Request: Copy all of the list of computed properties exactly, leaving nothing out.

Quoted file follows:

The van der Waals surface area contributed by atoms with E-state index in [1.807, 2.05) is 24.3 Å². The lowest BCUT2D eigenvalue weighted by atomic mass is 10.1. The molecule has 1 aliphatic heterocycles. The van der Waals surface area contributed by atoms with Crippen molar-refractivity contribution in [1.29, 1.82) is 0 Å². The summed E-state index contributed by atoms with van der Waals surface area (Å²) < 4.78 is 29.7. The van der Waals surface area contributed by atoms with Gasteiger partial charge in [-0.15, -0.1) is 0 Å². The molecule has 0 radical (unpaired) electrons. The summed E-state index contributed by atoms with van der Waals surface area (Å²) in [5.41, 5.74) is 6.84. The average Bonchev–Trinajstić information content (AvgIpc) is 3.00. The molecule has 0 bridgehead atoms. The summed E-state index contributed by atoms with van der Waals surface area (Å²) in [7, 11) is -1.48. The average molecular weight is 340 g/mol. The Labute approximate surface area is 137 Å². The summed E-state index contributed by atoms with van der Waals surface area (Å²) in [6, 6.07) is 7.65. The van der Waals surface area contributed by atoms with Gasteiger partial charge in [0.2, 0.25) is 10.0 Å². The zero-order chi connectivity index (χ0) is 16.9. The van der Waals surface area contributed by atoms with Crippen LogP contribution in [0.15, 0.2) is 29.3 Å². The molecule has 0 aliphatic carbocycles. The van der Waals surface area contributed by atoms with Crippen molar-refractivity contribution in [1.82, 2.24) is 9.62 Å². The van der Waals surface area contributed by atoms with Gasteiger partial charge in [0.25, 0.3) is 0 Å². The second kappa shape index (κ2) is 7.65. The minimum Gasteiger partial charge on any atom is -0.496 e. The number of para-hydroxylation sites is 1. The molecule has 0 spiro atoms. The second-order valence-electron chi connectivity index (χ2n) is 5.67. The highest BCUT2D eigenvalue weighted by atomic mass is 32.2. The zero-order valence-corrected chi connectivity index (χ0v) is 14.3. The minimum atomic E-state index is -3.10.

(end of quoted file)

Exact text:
The van der Waals surface area contributed by atoms with E-state index in [1.807, 2.05) is 24.3 Å². The lowest BCUT2D eigenvalue weighted by atomic mass is 10.1. The molecule has 1 aliphatic heterocycles. The van der Waals surface area contributed by atoms with Crippen molar-refractivity contribution in [1.29, 1.82) is 0 Å². The summed E-state index contributed by atoms with van der Waals surface area (Å²) < 4.78 is 29.7. The van der Waals surface area contributed by atoms with Gasteiger partial charge in [-0.15, -0.1) is 0 Å². The molecule has 0 radical (unpaired) electrons. The summed E-state index contributed by atoms with van der Waals surface area (Å²) in [5.41, 5.74) is 6.84. The average Bonchev–Trinajstić information content (AvgIpc) is 3.00. The molecule has 0 bridgehead atoms. The summed E-state index contributed by atoms with van der Waals surface area (Å²) in [7, 11) is -1.48. The average molecular weight is 340 g/mol. The Labute approximate surface area is 137 Å². The summed E-state index contributed by atoms with van der Waals surface area (Å²) in [6, 6.07) is 7.65. The van der Waals surface area contributed by atoms with Gasteiger partial charge in [0.2, 0.25) is 10.0 Å². The zero-order chi connectivity index (χ0) is 16.9. The van der Waals surface area contributed by atoms with Crippen LogP contribution in [0.15, 0.2) is 29.3 Å². The molecule has 0 aliphatic carbocycles. The van der Waals surface area contributed by atoms with Crippen molar-refractivity contribution in [1.82, 2.24) is 9.62 Å². The van der Waals surface area contributed by atoms with Gasteiger partial charge in [0.25, 0.3) is 0 Å². The second kappa shape index (κ2) is 7.65. The minimum Gasteiger partial charge on any atom is -0.496 e. The number of para-hydroxylation sites is 1. The molecule has 0 spiro atoms. The second-order valence-electron chi connectivity index (χ2n) is 5.67. The highest BCUT2D eigenvalue weighted by atomic mass is 32.2. The zero-order valence-corrected chi connectivity index (χ0v) is 14.3. The minimum atomic E-state index is -3.10.